Satisfied, he closed the panel and returned to the workshop, where he sat down and began tinkering with one of his new creations. Seeing Mikey so delighted with the puppet and Oliver had inspired him to finish one of his projects. He could give it to the little boy when they left in the morning.
Outside, the rain continued to lash down. The storm had intensified, with thunder and lightning giving a scary, yet fascinating show that no one saw since they were either in bed or in the workshop.
They didn’t see the two large, distinctive, green rings slide across the ground, then over the house, either.
In the lobby, all was quiet. The puppets on their rack were still… until a soft gust of wind—a murmur, really—touched them. A little foot swayed, a lock of hair moved, a neck ruffle rubbed gently against a small face when it lifted itself and turned to look at the workshop door…
The clown swung a little harder on its peg. The motion moved its controls forward, little by little, until the puppet fell down to the ground.
It stood up.
With an innocent, childlike expression on its face, it reached for its strings and snapped them, freeing itself from them. It was still staring at the workshop door.
Woodchurch smiled, putting down the small file he was holding to pick up a soft cloth. Anyone could make toys, but it was the finishing touch that made a difference. He loved those tasks that took all his concentration and shut him away from the external world…
Behind him, unnoticed, the clown was standing at the door. Its little hands were holding the strings, tightened around them. Its face was still smiling, its floppy blue hat a little askew on its head. Its eyes glowed unnaturally green for a moment.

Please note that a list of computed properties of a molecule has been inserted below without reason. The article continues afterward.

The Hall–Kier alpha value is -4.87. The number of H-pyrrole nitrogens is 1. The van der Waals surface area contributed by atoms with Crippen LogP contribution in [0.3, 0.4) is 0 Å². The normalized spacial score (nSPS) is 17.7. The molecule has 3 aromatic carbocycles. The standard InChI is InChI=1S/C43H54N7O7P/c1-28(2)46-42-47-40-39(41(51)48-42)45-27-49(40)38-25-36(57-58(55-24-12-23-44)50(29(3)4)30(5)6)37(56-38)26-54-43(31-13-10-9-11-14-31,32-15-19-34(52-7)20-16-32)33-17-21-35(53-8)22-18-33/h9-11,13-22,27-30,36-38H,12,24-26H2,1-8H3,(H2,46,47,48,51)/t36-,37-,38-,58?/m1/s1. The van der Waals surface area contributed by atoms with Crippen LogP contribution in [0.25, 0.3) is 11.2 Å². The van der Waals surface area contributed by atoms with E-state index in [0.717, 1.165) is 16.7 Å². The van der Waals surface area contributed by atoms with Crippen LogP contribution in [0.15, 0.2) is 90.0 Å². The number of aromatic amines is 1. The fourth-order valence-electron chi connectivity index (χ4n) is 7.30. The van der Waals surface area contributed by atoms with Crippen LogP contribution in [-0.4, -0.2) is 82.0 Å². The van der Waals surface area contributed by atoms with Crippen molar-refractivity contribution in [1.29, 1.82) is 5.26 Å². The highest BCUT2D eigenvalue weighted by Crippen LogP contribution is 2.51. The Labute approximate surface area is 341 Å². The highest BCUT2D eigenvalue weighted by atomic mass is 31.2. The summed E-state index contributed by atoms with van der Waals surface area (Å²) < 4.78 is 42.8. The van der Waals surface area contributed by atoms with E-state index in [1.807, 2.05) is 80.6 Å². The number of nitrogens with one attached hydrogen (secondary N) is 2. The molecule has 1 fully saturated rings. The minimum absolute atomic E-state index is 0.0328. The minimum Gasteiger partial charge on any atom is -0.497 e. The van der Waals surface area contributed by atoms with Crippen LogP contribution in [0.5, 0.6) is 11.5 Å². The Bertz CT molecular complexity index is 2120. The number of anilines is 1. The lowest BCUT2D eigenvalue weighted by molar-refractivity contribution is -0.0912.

It stepped forward silently, focused on its task, and reached the back of the old man’s chair. This would be easily done… it crouched and jumped up agilely, swinging the strings over Woodchurch’s head.
The old man jerked back and let out a cry of both surprise and pain when the strings wrapped around his neck. He tried to pry them away from his throat, but the puppet was unnaturally strong and its little hands pulled hard, effectively cutting his air supply. It had put one foot between his shoulder blades to push into him and the other was on the chair’s back rest, giving it all the leverage it needed to do its evil deed.
Woodchurch stood up in a desperate attempt to escape his murderer, gurgling helplessly, but the puppet held on, now fully braced on his back with both feet. It gave a sudden, hard tug at the strings and the old man fell to his knees in front of the chair, clutching at his throat.
He toppled forward, his life escaping him before his head hit the floor. Now standing on the chair, the clown watched, the childlike smile on its face an ultimate insult for its creator, now motionless in front of him.